Dangerous Liaisons - UW Libraries

June 23, 2017

This Summer’s UW Libraries High School Internship: Reaching Out to College-Bound High Schoolers

Kian Flynn

by Elliott Stevens and Kian Flynn
 
Schools may be out for summer, but on July 5th, three high school students from Nathan Hale High School in northeast Seattle will be arriving at the UW Libraries to take part in a three-week, 20-hour internship. 
During their internship, the three students—Eyeru, Itzetl, and Abdu–will create digital stories, conduct research using our library’s collections and databases, and develop their information and data literacy skills. All three students are frequent users of their local SPL branch in Lake City, and plan to be the first in their families to attend college in the U.S. We hope this internship will introduce them to the many offerings of a large research library and potentially even spark an interest in a career in librarianship!
 
The students will be presenting their digital stories to interested library staff and guests on Wednesday, July 19th at 1:30 pm in the Research Commons (look for an announcement in an upcoming WON); we’d love to see you there.
 
 
This summer will be the first time that the UW Libraries sponsor a high school internship of this type. One of the many inspirations for this internship was a desire to build partnerships between the UW Libraries and the broader Seattle community. The Seattle Public Library, and particularly SPL Teen Services Librarian Nancy Garrett, have been instrumental in promoting this internship opportunity and connecting us with interested students. Three SPL librarians will be visiting on the afternoon of Friday, July 14th, to observe the internship and discuss opportunities for future partnerships. If you’re interested in connecting with SPL, let us know and we can arrange a meeting time.
 
We also hope that the students taking part in this internship will end the internship with a greater awareness of the LIS field and feel comfortable using library resources and reaching out to librarians for help.  Many readers of this blog are likely familiar with recent research showing that students entering college are not always equipped with the information literacy skills that are necessary in college-level classes. Below you’ll find some takeaway points from the recent literature on the information literacy skills of high schoolers and first-year college students. The full articles and studies are worth a look as well.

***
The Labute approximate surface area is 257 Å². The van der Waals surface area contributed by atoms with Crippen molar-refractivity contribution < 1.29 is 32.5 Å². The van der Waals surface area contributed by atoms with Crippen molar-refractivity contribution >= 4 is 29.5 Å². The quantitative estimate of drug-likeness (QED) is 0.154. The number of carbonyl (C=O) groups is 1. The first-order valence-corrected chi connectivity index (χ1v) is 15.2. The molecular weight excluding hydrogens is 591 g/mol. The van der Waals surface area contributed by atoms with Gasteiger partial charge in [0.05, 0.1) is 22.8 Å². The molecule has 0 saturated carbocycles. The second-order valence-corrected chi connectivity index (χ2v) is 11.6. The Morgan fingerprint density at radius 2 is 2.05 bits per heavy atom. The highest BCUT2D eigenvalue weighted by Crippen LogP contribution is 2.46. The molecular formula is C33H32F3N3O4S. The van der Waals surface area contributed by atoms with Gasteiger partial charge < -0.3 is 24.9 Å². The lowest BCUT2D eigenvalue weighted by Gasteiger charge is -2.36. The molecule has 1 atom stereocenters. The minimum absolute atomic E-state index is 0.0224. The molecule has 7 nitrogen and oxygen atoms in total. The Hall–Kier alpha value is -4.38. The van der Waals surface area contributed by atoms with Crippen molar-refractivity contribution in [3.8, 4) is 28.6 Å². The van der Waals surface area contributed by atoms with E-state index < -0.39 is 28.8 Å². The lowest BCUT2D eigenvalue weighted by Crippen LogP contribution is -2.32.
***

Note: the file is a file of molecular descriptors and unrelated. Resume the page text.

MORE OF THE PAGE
·         “(S)tudents seek help from sources they know and trust, and they do not know librarians.” (Kolowich, 2011)
·         94% of surveyed high school teachers reported that their students are “very likely to use Google in a research assignment, while only 17% of teachers said their students would seek out a research librarian at their school or public library. (Purcell et al., 2012)
·         “(F)irst-year college students…arrive poorly prepared to make good use of the resources that their institution’s library provides.” (Varlejs and Stec, 2014)
 
While working with three local students is obviously just a small drop in the bucket, we hope that this summer’s internship serves as a building block for future engagement with high school students, and that Eyeru, Itzetl, and Abdu learn some valuable skills at the UW Libraries this summer that they can take with them into their future academic and life endeavors. We’re also excited to learn from the stories that they will be sharing with us in their digital stories. To get a taste of their prior work and the issues they are passionate about, you can take a look at this short video on the Lake City community that they helped produce with their Nathan Hale classmates.    
 
Purcell, K., et al. 2012. “How Teens Do Research in the Digital World: Summary of Findings.” (accessed June 2017) 
 
Kolowich, S. 2011. “What Students Don’t Know.” Inside Higher Ed (August 11). (accessed June 2017).
 
Varlejs, J, & Stec, E. 2014. “Factors Affecting Students’ Information Literacy as They Transition from High School to College.” School Library Research, Vol.17.